Last year, the U.S. pulled out of the Paris Climate Agreement, sending a clear signal to the rest of the world that our government does not care about our lives. We see this reckless decision making everyday within our country, with the continuous gutting of policies that protect people and the environment. The Trump administration has relentlessly threatened and harmed immigrants, indigenous peoples, low-income and working families, women and anyone on the margins of our society. Time and time again, policies from this administration seek to benefit corporations and the extremely wealthy at the expense of all of us.
Every year, the world’s countries gather together at the United Nations to try and “take collective action to address” the climate crisis. But we have seen them make false and empty promises over and over again by giving fossil fuel industries a seat at the negotiating table and by making weak commitments. The 2018 UN Climate Talks is a key moment for the global movement for climate justice. SustainUS will be there with stories of resilience, hope and solutions, making bold demands that challenge the innate unfairness of climate change.
“There is no time more pertinent than now for US youth in the climate justice movement to bring our fullest creativity and brilliance to the UN, to show that we continue to fight on the ground for our communities and for the future we believe in, despite the inaction of our government.”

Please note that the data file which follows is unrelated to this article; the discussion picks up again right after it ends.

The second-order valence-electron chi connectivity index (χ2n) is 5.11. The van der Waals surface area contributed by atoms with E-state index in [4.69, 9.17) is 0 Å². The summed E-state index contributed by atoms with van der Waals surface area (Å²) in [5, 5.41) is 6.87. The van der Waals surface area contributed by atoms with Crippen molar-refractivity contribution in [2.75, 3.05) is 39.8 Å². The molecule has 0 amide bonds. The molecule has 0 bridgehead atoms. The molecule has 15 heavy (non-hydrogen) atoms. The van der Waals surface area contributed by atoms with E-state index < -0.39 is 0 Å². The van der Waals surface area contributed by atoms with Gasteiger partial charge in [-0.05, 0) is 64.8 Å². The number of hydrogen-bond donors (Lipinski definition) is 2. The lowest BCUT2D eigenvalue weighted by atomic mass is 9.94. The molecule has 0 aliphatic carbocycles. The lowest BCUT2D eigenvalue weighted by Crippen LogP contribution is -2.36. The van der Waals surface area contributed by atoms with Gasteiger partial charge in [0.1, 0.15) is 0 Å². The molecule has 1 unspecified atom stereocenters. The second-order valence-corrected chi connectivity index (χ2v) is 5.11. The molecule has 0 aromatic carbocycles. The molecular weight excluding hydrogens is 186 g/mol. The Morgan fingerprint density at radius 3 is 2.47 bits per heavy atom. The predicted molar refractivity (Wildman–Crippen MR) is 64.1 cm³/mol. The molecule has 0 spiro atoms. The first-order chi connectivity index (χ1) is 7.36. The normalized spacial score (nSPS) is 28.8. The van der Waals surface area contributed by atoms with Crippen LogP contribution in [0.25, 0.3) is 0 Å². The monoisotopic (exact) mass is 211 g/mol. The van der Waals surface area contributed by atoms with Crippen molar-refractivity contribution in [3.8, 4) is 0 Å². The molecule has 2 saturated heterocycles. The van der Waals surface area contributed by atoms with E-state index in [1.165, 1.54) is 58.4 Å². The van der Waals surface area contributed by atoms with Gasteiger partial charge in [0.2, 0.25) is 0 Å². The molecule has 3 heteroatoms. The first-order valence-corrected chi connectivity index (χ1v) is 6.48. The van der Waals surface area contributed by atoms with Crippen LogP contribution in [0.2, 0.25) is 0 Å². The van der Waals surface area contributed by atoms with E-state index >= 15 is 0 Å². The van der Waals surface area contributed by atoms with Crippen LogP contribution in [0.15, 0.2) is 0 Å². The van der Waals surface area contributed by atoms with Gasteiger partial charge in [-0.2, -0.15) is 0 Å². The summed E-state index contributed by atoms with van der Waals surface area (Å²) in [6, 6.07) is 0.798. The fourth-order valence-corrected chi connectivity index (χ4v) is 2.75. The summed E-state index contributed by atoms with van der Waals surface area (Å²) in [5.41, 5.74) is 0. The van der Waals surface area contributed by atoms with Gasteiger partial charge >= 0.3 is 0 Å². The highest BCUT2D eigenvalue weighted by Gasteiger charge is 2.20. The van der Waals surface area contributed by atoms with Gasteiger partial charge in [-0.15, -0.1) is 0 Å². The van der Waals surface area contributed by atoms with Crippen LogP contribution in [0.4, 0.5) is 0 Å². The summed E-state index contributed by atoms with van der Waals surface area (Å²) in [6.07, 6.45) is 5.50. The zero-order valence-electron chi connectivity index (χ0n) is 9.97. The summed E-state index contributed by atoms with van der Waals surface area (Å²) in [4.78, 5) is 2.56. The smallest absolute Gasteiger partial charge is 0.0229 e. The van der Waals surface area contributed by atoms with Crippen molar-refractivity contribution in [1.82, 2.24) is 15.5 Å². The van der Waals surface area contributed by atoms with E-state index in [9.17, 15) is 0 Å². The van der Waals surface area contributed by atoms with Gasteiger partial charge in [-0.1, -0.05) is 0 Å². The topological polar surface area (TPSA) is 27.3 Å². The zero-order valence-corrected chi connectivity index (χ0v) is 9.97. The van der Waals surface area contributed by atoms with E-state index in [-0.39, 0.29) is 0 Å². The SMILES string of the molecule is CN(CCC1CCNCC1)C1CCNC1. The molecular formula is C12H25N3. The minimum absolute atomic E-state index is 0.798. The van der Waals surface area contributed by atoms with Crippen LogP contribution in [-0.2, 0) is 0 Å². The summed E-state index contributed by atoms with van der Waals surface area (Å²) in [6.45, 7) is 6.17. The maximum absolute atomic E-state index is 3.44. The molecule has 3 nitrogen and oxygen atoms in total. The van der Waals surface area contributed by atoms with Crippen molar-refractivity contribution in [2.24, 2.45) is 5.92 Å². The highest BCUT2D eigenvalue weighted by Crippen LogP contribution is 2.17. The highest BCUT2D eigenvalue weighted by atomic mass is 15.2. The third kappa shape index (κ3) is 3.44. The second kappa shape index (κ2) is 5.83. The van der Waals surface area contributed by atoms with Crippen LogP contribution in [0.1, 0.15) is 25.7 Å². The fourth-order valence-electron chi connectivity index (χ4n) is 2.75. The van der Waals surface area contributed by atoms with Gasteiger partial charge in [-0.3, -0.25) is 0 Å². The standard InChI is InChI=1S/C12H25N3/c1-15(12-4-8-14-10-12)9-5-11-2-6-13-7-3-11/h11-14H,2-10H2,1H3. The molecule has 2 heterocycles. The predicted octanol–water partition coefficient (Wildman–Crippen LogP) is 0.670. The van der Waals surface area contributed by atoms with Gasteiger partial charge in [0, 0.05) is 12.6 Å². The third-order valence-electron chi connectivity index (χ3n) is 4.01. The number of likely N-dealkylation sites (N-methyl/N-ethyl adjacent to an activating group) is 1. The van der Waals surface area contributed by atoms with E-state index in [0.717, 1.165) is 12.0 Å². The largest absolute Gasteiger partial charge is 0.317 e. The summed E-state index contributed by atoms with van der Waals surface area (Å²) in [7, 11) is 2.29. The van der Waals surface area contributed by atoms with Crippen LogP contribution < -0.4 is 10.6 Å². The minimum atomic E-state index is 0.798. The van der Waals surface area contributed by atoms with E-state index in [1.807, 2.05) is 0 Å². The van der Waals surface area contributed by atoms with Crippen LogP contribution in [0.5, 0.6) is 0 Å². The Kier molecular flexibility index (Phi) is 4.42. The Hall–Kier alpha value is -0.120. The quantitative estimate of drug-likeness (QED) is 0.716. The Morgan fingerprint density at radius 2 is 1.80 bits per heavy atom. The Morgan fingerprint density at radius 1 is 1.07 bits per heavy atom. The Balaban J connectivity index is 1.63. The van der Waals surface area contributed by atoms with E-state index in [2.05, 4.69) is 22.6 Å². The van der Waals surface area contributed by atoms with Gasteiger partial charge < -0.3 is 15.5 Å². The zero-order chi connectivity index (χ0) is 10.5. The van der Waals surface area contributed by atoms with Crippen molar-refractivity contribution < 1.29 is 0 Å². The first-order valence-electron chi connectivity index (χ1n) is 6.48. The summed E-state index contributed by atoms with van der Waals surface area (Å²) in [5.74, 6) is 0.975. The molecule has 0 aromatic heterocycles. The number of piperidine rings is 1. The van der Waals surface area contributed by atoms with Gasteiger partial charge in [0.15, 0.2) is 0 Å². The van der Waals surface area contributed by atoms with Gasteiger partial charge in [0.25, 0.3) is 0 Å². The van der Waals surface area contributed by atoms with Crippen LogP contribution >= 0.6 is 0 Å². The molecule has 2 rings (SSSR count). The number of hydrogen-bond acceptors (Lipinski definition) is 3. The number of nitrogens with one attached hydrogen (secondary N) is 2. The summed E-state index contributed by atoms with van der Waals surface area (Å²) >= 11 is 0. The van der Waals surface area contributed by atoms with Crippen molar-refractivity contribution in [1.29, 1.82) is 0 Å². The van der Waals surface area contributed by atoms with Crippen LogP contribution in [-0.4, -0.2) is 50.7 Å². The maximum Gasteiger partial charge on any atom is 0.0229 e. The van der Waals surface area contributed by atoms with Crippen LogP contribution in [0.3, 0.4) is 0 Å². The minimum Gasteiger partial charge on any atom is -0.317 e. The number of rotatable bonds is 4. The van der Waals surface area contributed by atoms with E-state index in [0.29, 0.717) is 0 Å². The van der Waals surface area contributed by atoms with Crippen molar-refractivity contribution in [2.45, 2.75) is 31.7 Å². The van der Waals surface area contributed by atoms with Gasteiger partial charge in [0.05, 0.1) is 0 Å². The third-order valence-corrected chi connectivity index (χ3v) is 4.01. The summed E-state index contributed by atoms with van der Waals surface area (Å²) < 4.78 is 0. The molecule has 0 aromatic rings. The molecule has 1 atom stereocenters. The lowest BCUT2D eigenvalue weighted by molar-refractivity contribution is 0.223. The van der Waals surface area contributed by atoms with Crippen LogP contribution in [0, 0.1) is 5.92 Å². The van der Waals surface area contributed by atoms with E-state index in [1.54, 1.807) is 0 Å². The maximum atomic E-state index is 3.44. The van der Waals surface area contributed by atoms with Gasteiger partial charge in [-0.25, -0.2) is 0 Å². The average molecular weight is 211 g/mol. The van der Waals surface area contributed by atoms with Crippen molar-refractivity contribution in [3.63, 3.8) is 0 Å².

– Aneesa Khan, COP24 Delegation Co-Leader
To apply for this delegation, we invite you to participate in the SustainUS Climate Justice Challenge. The challenge is a call for you to publicly share your work and your stories of resilience with your communities, networks and the wider movement. This delegation will be guided by a vision of:
1. Resilience: Young activists have the capacity to create beauty, justice, ecological and community health and community empowerment even in spite of the political circumstances being so dire right now.
2. Reparations: The need for making amends and paying back historical and ecological debts of centuries of colonization and extractive capitalism to communities of color, indigenous communities, ecosystems and developing nations who are most impacted by climate change and have done the least to cause it.